30. A Member opined that enforcement actions should be strengthened to address the environmental hygiene problem caused by display of bills and posters. In response, Mr Leung said that enforcement actions were taken and would continue to be taken against this cleanliness offence. Moreover, the proposal to impose community service orders on repeat cleanliness offenders would enhance deterrence.
Agenda Item 5 : Control of Live Fish Wholesalers and Fish Tank Water Quality
31. The Chairman invited Mr HUNG Chi-pai to present the paper.
32. A Member said that he was in support of the proposed legislation to prohibit the abstraction of seawater from areas adjacent to the coast for keeping live seafood for human consumption. Addressing his concern over the control of the live fish wholesalers stationed at Lau Fau Shan, Ms Annette LEE said that the wholesalers there would also be subject to the licensing control of FEHD and they had to comply with the same requirements and conditions as those for retail outlets selling live fish.
33. In response to a Member��s query as to why the Administration would not consider allowing the abstraction of seawater at designated locations only. Ms Lee said that this might not be feasible due to enforcement and other practical considerations, as the quality of seawater was subject to fluctuations due to weather changes and other factors.
34. A Member asked if the Administration was empowered to draw samples from vehicles used for transportation of seawater for testing. Ms Lee replied in the negative. Dr James suggested that the Administration could consider standardizing the equipment and set up of the vehicles.
35. The Chairman said that a Member had raised a query in writing. She asked what was the exact percentage of increase in costs of producing synthetic seawater as compared to using seawater and how did that translate into a monthly cost for an average trader. In response, Mr Leung said that according to information from the trade, the cost would increase by 50% or even more, depending on the mode of operation of the restaurant/stall. He added that there would be enforcement problems if the use of synthetic seawater were made mandatory given that it was not easy to differentiate natural seawater and synthetic seawater. Moreover, to ensure effective use of synthetic seawater, operators had to equip themselves with the knowledge and know-how to control water salinity properly. The Administration therefore considered it more appropriate to encourage voluntary use of synthetic seawater rather than making it a mandatory requirement.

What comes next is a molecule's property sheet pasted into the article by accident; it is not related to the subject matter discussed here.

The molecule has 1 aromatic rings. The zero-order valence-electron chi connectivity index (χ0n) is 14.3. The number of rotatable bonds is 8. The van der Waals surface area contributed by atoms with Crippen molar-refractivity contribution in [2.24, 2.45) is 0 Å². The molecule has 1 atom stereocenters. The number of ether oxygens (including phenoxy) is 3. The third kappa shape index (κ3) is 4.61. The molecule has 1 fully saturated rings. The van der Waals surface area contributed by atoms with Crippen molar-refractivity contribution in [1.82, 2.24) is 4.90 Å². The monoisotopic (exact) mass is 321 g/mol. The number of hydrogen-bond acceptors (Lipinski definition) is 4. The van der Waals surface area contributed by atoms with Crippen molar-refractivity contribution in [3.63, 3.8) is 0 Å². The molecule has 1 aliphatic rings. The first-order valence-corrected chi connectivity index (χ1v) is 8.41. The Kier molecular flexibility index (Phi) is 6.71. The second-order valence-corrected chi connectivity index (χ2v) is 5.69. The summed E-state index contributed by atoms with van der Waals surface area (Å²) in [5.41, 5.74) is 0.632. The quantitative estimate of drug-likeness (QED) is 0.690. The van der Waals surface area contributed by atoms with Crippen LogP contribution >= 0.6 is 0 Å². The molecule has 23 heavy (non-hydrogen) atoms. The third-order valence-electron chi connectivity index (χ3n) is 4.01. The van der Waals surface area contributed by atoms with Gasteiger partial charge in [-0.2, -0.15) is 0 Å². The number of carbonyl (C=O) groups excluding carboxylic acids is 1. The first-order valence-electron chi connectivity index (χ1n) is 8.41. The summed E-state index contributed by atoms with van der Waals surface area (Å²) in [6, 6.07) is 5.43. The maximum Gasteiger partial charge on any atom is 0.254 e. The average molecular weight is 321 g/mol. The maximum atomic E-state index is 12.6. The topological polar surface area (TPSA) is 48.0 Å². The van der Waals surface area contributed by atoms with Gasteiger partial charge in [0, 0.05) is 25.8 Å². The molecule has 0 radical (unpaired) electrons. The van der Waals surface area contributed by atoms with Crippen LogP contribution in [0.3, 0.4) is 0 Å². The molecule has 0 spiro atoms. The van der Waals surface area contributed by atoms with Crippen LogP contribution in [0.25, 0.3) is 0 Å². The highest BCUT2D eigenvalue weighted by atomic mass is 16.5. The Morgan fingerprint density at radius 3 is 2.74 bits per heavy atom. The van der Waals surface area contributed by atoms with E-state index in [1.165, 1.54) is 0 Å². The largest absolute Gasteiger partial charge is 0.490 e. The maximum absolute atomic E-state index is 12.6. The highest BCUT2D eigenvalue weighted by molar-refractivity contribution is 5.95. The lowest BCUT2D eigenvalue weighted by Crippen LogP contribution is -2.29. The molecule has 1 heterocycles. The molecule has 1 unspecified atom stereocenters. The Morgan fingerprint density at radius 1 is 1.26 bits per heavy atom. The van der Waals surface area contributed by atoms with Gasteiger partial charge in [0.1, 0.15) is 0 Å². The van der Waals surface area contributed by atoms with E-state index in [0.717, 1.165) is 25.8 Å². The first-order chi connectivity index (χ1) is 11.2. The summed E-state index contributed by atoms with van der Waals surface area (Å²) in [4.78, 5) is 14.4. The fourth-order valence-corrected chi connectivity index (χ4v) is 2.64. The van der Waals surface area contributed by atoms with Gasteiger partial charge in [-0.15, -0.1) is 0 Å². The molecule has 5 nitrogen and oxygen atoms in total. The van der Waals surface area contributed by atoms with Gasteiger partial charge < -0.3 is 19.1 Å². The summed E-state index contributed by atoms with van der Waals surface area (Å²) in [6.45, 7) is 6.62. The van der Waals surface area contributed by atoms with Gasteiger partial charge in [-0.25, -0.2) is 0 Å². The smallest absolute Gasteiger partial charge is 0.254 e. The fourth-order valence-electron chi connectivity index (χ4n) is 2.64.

Agenda Item 6: Any Other Business
36. A Member pointed out that in some occasions street cleansers were found not to properly store their cleansing equipment after cleansing. Another Member added that there were odour and water dripping problems of some refuse collection vehicles.
37. In response, Mr HUNG Chi-pai said that street cleansing workmen had been reminded to properly keep their cleansing equipment at refuse collection points after cleansing. FEHD would remind the workmen again. As for the latter issue, FEHD had been working with the Electrical and Mechanical Services Department to improve the design and ensure the maintenance of FEHD��s refuse collection vehicles. FEHD had also reflected similar concern to the contractors and reminded them to ensure the condition and hygiene standard of their own refuse collection vehicles. FEHD would maintain liaison with the contractors to address the problem.
38. There being no other business, the meeting ended at about 4:30 p.m.
Advisory Council on Food and Environmental Hygiene
Health, Welfare and Food Bureau